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The Choirboys [Kindle Edition]

Joseph Wambaugh , James Ellroy
4.5 out of 5 stars  See all reviews (67 customer reviews)

Print List Price: $16.00
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Sold by: Random House LLC

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Book Description

Partners in the Los Angeles Police Department, they’re haunted by terrifying dark secrets of the nightwatch–shared predawn drink and sex sessions they call choir practice. Each wears his cynicism like a bulletproof jockstrap–each has his horror story, his bad dream, his night shriek. He is afraid of his friends–he is afraid of himself.


From the Trade Paperback edition.

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Editorial Reviews

About the Author

14 years with LAPD. Author of NEW CENTURIONS, THE BLUE KNIGHT, THE ONION FIELD among others.

Excerpt. © Reprinted by permission. All rights reserved.

Chapter One

Territorial Imperative



The man most deserving of credit for keeping the MacArthur Park killing out of the newspapers before it brought discredit to the Los Angeles Police Department was Commander Hector Moss. It was perhaps Commander Moss' finest hour.

The blond commander was so exultant this afternoon he didn't mind that Deputy Chief Adrian Lynch was keeping him waiting the allotted time. Chief Lynch kept all callers waiting precisely three minutes before coming to the phone, unless his secretary told him it was an assistant chief or the chief of police himself or one of the commissioners or a city councilman or anyone at City Hall who reported directly to the mayor.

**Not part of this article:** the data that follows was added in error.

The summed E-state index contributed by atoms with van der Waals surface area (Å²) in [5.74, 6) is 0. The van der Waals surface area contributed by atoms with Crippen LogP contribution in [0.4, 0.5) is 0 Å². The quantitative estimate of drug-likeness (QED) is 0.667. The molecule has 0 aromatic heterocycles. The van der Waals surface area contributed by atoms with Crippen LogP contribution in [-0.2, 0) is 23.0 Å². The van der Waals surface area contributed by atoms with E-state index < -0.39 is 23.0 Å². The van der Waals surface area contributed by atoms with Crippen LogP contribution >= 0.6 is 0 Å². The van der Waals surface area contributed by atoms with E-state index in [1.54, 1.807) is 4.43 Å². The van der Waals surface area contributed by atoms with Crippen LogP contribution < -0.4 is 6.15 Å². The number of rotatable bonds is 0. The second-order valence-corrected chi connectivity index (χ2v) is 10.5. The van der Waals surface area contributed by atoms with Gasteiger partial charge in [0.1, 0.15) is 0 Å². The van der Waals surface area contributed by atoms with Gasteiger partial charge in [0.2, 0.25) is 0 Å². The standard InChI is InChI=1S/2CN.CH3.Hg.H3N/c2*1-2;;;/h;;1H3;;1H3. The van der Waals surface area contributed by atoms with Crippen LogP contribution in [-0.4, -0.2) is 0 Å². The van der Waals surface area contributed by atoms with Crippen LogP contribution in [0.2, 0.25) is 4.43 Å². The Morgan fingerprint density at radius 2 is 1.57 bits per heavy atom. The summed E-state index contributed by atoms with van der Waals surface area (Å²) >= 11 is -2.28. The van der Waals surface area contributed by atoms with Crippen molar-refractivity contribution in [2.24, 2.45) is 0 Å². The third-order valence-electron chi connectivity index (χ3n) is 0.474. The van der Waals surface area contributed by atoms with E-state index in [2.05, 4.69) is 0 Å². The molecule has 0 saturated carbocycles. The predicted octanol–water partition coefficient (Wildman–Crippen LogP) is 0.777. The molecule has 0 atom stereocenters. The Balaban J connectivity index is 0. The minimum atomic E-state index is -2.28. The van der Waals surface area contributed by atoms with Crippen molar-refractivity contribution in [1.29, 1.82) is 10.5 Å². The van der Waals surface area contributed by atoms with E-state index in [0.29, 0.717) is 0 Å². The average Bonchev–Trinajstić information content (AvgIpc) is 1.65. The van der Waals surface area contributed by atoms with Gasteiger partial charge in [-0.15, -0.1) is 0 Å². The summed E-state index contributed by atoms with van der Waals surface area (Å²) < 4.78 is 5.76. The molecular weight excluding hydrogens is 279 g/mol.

Moss despised Lynch for having a do-nothing job and a specially ordered oversized desk. Moss knew for a fact that Deputy Chief Lynch had secret plans to increase his personal staff by two: one policewoman and one civilian, both of whom were busty young women. Commander Moss knew this because his adjutant, Lieutenant Dewey Treadwell, had sneaked into Lynch's office and searched his file basket when a janitor left the door open. Of course Lieutenant Treadwell could not receive a specifically worded commendation for his assignment but he did receive an ambiguously worded "attaboy" from Moss.

But there was another assignment which Treadwell had failed to carry out, and Commander Moss' stomach soured as he remembered it. It had to do with Moss' IQ score of 107. Throughout his twenty-one year career his IQ had meant nothing to his rise to the rank of commander. Indeed, he had not even known what his score was. He had been a state college honors student in police science and reasoned that no one with an ordinary IQ could manage this. But with the retirement of a senior deputy chief it had been called to Moss' attention by none other than Deputy Chief Lynch who didn't think the promotion board would consider a man for such a high police post who possessed an IQ of only 107. Lynch's own IQ was 140.